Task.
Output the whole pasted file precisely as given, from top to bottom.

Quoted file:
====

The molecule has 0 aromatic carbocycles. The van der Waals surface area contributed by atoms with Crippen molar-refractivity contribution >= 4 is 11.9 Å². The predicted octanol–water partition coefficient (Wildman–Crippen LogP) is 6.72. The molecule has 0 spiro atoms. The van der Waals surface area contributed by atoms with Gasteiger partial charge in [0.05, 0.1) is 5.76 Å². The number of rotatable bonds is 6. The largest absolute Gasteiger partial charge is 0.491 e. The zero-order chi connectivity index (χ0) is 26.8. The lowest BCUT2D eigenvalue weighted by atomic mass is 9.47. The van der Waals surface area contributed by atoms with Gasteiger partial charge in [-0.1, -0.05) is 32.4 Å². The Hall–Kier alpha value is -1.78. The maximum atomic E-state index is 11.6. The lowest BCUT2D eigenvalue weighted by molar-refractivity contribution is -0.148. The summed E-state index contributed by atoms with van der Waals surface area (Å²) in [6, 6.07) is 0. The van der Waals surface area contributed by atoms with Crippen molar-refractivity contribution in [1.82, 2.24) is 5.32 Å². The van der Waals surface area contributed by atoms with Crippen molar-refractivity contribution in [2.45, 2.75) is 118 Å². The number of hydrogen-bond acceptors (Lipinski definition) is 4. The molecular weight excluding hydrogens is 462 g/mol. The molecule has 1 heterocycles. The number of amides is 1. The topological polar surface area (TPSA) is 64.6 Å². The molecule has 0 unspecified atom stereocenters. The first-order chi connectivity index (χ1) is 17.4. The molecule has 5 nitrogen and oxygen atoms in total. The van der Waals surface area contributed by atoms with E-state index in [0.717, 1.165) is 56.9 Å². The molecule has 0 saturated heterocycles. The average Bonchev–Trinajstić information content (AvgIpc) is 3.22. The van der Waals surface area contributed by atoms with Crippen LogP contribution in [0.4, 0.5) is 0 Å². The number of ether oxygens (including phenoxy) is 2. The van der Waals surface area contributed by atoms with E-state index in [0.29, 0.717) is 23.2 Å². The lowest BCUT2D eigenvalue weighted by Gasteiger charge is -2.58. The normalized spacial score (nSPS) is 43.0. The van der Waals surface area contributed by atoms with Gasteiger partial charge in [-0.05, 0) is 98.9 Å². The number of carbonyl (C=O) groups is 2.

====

The molecule has 0 aromatic carbocycles. The van der Waals surface area contributed by atoms with Crippen molar-refractivity contribution >= 4 is 11.9 Å². The predicted octanol–water partition coefficient (Wildman–Crippen LogP) is 6.72. The molecule has 0 spiro atoms. The van der Waals surface area contributed by atoms with Gasteiger partial charge in [0.05, 0.1) is 5.76 Å². The number of rotatable bonds is 6. The largest absolute Gasteiger partial charge is 0.491 e. The zero-order chi connectivity index (χ0) is 26.8. The lowest BCUT2D eigenvalue weighted by atomic mass is 9.47. The van der Waals surface area contributed by atoms with Gasteiger partial charge in [-0.1, -0.05) is 32.4 Å². The Hall–Kier alpha value is -1.78. The maximum atomic E-state index is 11.6. The lowest BCUT2D eigenvalue weighted by molar-refractivity contribution is -0.148. The summed E-state index contributed by atoms with van der Waals surface area (Å²) in [6, 6.07) is 0. The van der Waals surface area contributed by atoms with Crippen molar-refractivity contribution in [1.82, 2.24) is 5.32 Å². The van der Waals surface area contributed by atoms with Crippen molar-refractivity contribution in [2.45, 2.75) is 118 Å². The number of hydrogen-bond acceptors (Lipinski definition) is 4. The molecular weight excluding hydrogens is 462 g/mol. The molecule has 1 heterocycles. The number of amides is 1. The topological polar surface area (TPSA) is 64.6 Å². The molecule has 0 unspecified atom stereocenters. The first-order chi connectivity index (χ1) is 17.4. The molecule has 5 nitrogen and oxygen atoms in total. The van der Waals surface area contributed by atoms with E-state index in [0.717, 1.165) is 56.9 Å². The molecule has 0 saturated heterocycles. The average Bonchev–Trinajstić information content (AvgIpc) is 3.22. The van der Waals surface area contributed by atoms with Crippen LogP contribution in [0.4, 0.5) is 0 Å². The number of ether oxygens (including phenoxy) is 2. The van der Waals surface area contributed by atoms with E-state index in [0.29, 0.717) is 23.2 Å². The lowest BCUT2D eigenvalue weighted by Gasteiger charge is -2.58. The normalized spacial score (nSPS) is 43.0. The van der Waals surface area contributed by atoms with Gasteiger partial charge in [-0.05, 0) is 98.9 Å². The number of carbonyl (C=O) groups is 2.